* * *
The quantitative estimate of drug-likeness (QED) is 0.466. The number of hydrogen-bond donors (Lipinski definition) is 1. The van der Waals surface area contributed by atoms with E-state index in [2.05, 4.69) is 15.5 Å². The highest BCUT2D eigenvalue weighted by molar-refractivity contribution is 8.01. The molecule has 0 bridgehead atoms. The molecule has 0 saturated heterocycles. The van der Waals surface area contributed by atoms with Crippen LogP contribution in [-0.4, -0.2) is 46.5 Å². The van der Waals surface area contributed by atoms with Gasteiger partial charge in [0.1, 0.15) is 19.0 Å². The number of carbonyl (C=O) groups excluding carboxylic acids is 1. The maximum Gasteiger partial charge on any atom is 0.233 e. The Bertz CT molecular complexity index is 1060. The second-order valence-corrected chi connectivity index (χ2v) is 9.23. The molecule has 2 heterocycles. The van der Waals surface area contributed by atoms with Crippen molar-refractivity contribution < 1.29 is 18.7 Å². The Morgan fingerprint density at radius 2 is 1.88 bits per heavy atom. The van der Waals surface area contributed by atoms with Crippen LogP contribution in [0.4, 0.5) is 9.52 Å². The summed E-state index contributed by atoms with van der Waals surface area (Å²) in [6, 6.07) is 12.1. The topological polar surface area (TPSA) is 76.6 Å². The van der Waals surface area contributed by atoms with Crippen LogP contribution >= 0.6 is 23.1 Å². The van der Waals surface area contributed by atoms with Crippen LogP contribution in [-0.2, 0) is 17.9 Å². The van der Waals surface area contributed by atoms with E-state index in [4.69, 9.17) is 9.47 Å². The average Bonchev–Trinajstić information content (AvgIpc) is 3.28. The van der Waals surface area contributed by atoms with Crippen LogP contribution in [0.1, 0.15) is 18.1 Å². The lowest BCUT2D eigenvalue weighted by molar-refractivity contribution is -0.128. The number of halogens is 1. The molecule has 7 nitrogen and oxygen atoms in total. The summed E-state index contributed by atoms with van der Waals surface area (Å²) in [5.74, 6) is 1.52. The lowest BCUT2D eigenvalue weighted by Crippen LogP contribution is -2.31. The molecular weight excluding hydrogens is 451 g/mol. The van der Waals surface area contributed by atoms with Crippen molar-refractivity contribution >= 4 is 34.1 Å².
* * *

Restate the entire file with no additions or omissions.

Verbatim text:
The quantitative estimate of drug-likeness (QED) is 0.466. The number of hydrogen-bond donors (Lipinski definition) is 1. The van der Waals surface area contributed by atoms with E-state index in [2.05, 4.69) is 15.5 Å². The highest BCUT2D eigenvalue weighted by molar-refractivity contribution is 8.01. The molecule has 0 bridgehead atoms. The molecule has 0 saturated heterocycles. The van der Waals surface area contributed by atoms with Crippen LogP contribution in [-0.4, -0.2) is 46.5 Å². The van der Waals surface area contributed by atoms with Gasteiger partial charge in [0.1, 0.15) is 19.0 Å². The number of carbonyl (C=O) groups excluding carboxylic acids is 1. The maximum Gasteiger partial charge on any atom is 0.233 e. The Bertz CT molecular complexity index is 1060. The second-order valence-corrected chi connectivity index (χ2v) is 9.23. The molecule has 2 heterocycles. The van der Waals surface area contributed by atoms with Crippen molar-refractivity contribution < 1.29 is 18.7 Å². The Morgan fingerprint density at radius 2 is 1.88 bits per heavy atom. The van der Waals surface area contributed by atoms with Crippen LogP contribution in [0.4, 0.5) is 9.52 Å². The summed E-state index contributed by atoms with van der Waals surface area (Å²) in [6, 6.07) is 12.1. The topological polar surface area (TPSA) is 76.6 Å². The van der Waals surface area contributed by atoms with Crippen LogP contribution >= 0.6 is 23.1 Å². The van der Waals surface area contributed by atoms with Crippen LogP contribution in [-0.2, 0) is 17.9 Å². The van der Waals surface area contributed by atoms with E-state index in [4.69, 9.17) is 9.47 Å². The average Bonchev–Trinajstić information content (AvgIpc) is 3.28. The van der Waals surface area contributed by atoms with Crippen LogP contribution in [0.1, 0.15) is 18.1 Å². The lowest BCUT2D eigenvalue weighted by molar-refractivity contribution is -0.128. The number of halogens is 1. The molecule has 7 nitrogen and oxygen atoms in total. The summed E-state index contributed by atoms with van der Waals surface area (Å²) in [5.74, 6) is 1.52. The lowest BCUT2D eigenvalue weighted by Crippen LogP contribution is -2.31. The molecular weight excluding hydrogens is 451 g/mol. The van der Waals surface area contributed by atoms with Crippen molar-refractivity contribution >= 4 is 34.1 Å².